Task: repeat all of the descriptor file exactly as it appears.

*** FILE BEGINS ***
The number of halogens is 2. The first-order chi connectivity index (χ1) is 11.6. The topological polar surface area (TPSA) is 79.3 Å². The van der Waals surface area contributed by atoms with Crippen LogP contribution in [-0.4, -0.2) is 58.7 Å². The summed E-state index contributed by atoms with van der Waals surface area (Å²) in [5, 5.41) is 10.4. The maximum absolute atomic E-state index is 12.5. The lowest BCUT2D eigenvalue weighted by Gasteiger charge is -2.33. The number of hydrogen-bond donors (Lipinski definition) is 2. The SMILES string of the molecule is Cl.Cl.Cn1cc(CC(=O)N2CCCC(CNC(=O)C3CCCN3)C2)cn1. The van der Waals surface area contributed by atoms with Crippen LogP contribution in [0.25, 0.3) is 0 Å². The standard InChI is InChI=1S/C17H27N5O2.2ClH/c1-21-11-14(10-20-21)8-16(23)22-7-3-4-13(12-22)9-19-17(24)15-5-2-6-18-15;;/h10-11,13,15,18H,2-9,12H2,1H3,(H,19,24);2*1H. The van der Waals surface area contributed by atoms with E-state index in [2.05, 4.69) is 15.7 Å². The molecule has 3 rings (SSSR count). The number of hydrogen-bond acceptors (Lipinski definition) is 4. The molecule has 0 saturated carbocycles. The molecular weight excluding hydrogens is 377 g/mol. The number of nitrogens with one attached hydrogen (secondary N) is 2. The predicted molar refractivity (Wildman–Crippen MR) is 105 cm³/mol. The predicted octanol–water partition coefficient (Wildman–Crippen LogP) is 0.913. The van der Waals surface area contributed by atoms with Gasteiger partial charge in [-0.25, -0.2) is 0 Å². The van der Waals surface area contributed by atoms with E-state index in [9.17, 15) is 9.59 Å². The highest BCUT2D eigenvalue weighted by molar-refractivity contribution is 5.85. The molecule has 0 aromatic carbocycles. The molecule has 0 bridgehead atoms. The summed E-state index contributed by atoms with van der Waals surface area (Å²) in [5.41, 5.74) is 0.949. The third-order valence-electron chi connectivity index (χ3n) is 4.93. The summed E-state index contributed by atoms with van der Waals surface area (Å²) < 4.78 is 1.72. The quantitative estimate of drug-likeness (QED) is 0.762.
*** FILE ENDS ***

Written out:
The number of halogens is 2. The first-order chi connectivity index (χ1) is 11.6. The topological polar surface area (TPSA) is 79.3 Å². The van der Waals surface area contributed by atoms with Crippen LogP contribution in [-0.4, -0.2) is 58.7 Å². The summed E-state index contributed by atoms with van der Waals surface area (Å²) in [5, 5.41) is 10.4. The maximum absolute atomic E-state index is 12.5. The lowest BCUT2D eigenvalue weighted by Gasteiger charge is -2.33. The number of hydrogen-bond donors (Lipinski definition) is 2. The SMILES string of the molecule is Cl.Cl.Cn1cc(CC(=O)N2CCCC(CNC(=O)C3CCCN3)C2)cn1. The van der Waals surface area contributed by atoms with Crippen LogP contribution in [0.25, 0.3) is 0 Å². The standard InChI is InChI=1S/C17H27N5O2.2ClH/c1-21-11-14(10-20-21)8-16(23)22-7-3-4-13(12-22)9-19-17(24)15-5-2-6-18-15;;/h10-11,13,15,18H,2-9,12H2,1H3,(H,19,24);2*1H. The van der Waals surface area contributed by atoms with E-state index in [2.05, 4.69) is 15.7 Å². The molecule has 3 rings (SSSR count). The number of hydrogen-bond acceptors (Lipinski definition) is 4. The molecule has 0 saturated carbocycles. The molecular weight excluding hydrogens is 377 g/mol. The number of nitrogens with one attached hydrogen (secondary N) is 2. The predicted molar refractivity (Wildman–Crippen MR) is 105 cm³/mol. The predicted octanol–water partition coefficient (Wildman–Crippen LogP) is 0.913. The van der Waals surface area contributed by atoms with Gasteiger partial charge in [-0.25, -0.2) is 0 Å². The van der Waals surface area contributed by atoms with E-state index in [9.17, 15) is 9.59 Å². The highest BCUT2D eigenvalue weighted by molar-refractivity contribution is 5.85. The molecule has 0 aromatic carbocycles. The molecule has 0 bridgehead atoms. The summed E-state index contributed by atoms with van der Waals surface area (Å²) in [5.41, 5.74) is 0.949. The third-order valence-electron chi connectivity index (χ3n) is 4.93. The summed E-state index contributed by atoms with van der Waals surface area (Å²) < 4.78 is 1.72. The quantitative estimate of drug-likeness (QED) is 0.762.